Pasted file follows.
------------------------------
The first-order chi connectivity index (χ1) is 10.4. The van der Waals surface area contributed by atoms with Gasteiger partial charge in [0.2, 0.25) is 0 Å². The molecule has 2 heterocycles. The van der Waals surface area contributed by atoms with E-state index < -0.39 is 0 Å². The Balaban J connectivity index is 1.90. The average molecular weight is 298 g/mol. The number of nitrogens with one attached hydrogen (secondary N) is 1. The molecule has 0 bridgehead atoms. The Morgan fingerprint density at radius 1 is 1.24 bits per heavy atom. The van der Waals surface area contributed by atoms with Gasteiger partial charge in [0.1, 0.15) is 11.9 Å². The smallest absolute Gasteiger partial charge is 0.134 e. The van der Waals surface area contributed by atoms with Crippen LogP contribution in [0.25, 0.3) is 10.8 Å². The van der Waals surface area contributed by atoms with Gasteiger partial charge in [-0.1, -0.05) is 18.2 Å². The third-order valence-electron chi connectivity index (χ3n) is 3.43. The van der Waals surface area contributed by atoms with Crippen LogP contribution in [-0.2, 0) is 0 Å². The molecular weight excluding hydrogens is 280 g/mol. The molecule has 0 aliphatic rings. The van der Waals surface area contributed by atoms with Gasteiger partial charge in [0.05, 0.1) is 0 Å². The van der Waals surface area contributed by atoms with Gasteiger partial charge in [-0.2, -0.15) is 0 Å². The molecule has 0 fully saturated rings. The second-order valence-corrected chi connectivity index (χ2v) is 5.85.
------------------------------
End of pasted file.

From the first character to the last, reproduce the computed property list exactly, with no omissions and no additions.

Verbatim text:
The first-order chi connectivity index (χ1) is 10.4. The van der Waals surface area contributed by atoms with Gasteiger partial charge in [0.2, 0.25) is 0 Å². The molecule has 2 heterocycles. The van der Waals surface area contributed by atoms with E-state index < -0.39 is 0 Å². The Balaban J connectivity index is 1.90. The average molecular weight is 298 g/mol. The number of nitrogens with one attached hydrogen (secondary N) is 1. The molecule has 0 bridgehead atoms. The Morgan fingerprint density at radius 1 is 1.24 bits per heavy atom. The van der Waals surface area contributed by atoms with Gasteiger partial charge in [0.1, 0.15) is 11.9 Å². The smallest absolute Gasteiger partial charge is 0.134 e. The van der Waals surface area contributed by atoms with Crippen LogP contribution in [0.25, 0.3) is 10.8 Å². The van der Waals surface area contributed by atoms with Gasteiger partial charge in [-0.1, -0.05) is 18.2 Å². The third-order valence-electron chi connectivity index (χ3n) is 3.43. The van der Waals surface area contributed by atoms with Crippen LogP contribution in [-0.2, 0) is 0 Å². The molecular weight excluding hydrogens is 280 g/mol. The molecule has 0 aliphatic rings. The van der Waals surface area contributed by atoms with Gasteiger partial charge in [0.05, 0.1) is 0 Å². The van der Waals surface area contributed by atoms with Gasteiger partial charge in [-0.2, -0.15) is 0 Å². The molecule has 0 fully saturated rings. The second-order valence-corrected chi connectivity index (χ2v) is 5.85.